grade for pity’s sake – way too old for a show that taught kids to read.  “Authorities refuse to speculate as to the nature of the woman’s illness,” he read from his notes, “But we will keep viewers informed as this story breaks.”  He paused, wrote something down, then continued in his normal voice.  “They think she was a soldier from Fort Carson, and that she was really young.  Some people inside the store called the news station and talked to the reporters before the police took their phones away.”

“Huh.  The police took their phones?”  That struck Grace as extreme.  “Bet they weren’t too happy about that.”  She returned her attention to her own homework, but a part of her mind had locked onto the story, the facts clicking into place with too few pieces to complete a picture.  She’d follow up, she decided, later this evening, either online or on the late news. 
Grace couldn’t resist either puzzles or mysteries, and this story seemed like both.




              Brian Nelson flopped down on the bleachers beside Jack Kiel – Pastor Jack to the kids – and lifted his t-shirt to wipe his dripping face.  The raised shirt revealed a regretful expanse of white belly spreading over the top of his basketball shorts.  He tugged the shirt back down and wheezed in air.  “Darn altitude.  Can’t catch my wind.”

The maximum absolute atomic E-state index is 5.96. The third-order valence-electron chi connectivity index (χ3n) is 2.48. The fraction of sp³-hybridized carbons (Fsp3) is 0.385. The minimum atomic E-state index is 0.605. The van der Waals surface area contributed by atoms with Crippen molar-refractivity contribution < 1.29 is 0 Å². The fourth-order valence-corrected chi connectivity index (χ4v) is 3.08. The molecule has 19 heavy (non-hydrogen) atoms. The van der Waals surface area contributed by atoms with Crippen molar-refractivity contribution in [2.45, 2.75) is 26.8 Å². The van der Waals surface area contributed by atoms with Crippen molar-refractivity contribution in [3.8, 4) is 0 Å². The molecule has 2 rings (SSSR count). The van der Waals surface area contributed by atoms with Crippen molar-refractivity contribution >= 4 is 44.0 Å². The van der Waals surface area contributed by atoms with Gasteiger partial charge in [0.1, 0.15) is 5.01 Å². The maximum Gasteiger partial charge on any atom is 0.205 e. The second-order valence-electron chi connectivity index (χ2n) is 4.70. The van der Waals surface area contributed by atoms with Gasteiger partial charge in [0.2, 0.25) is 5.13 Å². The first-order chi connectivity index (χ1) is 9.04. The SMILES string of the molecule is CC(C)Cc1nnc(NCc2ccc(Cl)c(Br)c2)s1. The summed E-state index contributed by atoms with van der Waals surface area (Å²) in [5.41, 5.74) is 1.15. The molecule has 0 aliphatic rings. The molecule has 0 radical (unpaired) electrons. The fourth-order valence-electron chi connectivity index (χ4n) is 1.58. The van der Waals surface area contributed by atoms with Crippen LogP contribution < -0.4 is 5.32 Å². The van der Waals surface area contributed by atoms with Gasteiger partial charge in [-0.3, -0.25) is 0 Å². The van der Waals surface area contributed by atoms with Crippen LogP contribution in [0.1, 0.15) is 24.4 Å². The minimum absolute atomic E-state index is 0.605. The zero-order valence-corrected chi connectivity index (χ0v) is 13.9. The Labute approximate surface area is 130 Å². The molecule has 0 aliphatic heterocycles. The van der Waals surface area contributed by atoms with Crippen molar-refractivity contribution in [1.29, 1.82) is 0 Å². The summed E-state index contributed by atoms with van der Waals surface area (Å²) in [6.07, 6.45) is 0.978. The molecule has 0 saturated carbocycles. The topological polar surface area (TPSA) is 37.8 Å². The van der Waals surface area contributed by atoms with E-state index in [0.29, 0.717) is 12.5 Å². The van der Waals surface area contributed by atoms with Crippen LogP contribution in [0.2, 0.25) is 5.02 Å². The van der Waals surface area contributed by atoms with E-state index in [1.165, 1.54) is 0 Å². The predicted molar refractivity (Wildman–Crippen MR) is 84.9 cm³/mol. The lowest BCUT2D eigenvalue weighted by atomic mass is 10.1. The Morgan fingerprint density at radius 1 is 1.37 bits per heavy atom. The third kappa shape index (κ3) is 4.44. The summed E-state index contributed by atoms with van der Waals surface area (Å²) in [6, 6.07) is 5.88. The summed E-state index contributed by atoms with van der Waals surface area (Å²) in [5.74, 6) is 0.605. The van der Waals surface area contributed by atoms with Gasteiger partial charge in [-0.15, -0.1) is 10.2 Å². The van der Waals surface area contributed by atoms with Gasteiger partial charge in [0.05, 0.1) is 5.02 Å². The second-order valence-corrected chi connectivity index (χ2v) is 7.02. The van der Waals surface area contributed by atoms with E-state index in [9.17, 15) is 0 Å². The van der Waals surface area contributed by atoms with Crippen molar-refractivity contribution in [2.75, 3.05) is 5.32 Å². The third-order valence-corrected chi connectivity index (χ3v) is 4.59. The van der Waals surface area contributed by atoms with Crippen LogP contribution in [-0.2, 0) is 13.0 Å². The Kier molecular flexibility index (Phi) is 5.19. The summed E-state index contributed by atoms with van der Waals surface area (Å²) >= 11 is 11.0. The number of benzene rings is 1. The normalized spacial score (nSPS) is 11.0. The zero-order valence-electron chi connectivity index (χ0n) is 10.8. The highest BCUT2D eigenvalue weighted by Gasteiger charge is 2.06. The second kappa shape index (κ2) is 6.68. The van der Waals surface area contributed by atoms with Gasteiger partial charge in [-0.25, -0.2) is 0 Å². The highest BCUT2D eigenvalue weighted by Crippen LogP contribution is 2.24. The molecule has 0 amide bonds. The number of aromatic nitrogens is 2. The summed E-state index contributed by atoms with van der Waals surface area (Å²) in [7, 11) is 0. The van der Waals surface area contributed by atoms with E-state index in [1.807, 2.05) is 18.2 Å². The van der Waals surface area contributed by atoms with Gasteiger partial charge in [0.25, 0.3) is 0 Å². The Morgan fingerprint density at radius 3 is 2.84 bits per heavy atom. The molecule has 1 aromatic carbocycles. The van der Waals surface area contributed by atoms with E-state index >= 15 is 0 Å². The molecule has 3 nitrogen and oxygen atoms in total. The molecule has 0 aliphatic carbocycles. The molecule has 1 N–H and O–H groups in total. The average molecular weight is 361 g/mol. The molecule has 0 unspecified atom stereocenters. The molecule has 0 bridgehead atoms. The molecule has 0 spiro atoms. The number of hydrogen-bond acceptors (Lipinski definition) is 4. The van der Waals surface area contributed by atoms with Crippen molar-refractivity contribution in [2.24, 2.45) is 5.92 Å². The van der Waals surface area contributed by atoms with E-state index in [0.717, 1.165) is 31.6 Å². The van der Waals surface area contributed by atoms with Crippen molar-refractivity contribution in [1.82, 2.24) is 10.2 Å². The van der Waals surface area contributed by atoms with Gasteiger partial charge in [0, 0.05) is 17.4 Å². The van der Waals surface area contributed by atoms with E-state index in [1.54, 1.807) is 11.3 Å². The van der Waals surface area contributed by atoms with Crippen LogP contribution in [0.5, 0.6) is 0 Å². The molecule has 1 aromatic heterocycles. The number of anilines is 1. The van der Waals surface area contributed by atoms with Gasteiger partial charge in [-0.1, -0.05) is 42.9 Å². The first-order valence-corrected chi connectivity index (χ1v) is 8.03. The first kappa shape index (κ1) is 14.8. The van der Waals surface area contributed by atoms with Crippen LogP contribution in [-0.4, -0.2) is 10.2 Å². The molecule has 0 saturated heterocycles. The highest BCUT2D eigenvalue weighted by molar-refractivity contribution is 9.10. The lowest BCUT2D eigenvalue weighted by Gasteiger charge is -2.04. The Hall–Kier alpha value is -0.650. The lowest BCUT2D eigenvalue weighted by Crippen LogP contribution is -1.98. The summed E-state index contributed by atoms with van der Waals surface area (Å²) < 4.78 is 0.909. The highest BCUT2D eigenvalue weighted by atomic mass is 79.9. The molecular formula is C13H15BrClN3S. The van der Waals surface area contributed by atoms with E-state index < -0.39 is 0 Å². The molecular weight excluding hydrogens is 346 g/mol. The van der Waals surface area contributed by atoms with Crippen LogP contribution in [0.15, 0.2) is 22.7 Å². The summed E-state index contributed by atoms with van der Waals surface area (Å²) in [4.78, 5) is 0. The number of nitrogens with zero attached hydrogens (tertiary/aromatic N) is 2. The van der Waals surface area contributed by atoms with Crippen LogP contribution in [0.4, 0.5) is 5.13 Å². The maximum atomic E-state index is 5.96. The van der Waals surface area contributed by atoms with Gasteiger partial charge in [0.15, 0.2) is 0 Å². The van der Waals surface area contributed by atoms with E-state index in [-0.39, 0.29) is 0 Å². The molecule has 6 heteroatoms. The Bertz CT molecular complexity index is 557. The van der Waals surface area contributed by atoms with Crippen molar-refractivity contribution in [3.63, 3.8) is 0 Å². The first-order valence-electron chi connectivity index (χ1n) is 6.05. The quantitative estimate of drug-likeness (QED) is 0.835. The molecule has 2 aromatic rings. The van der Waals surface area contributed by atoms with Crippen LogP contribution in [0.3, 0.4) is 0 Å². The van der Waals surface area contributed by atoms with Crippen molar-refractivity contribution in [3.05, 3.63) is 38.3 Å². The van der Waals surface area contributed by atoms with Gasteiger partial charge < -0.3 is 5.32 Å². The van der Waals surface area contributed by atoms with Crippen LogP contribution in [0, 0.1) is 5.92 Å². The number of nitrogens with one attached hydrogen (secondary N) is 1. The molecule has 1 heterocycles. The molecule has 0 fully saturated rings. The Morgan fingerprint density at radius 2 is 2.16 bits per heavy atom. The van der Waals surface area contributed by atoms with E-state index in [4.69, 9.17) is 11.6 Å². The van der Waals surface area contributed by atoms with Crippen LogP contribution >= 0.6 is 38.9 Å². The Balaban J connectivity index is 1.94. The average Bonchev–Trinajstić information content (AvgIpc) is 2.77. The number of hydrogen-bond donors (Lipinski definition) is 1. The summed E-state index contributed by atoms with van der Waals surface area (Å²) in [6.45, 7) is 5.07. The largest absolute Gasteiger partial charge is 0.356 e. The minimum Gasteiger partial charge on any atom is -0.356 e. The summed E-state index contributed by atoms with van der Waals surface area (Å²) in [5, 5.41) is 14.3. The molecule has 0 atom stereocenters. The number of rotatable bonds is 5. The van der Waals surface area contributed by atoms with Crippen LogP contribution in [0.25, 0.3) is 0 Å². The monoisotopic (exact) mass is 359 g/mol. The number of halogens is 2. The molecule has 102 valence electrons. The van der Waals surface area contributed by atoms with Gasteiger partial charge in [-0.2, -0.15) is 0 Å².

Jack didn’t smile, and figured that would count in his favor when the Day of Reckoning came.  Brian had moved to Colorado at least 20 years ago.  “Yeah.  It takes getting used to, that’s for sure.”

“Oh, shut up.”  Brian’s reply was easy and without heat.  “I’m fat and out of shape.  Even lies of omission are a sin.”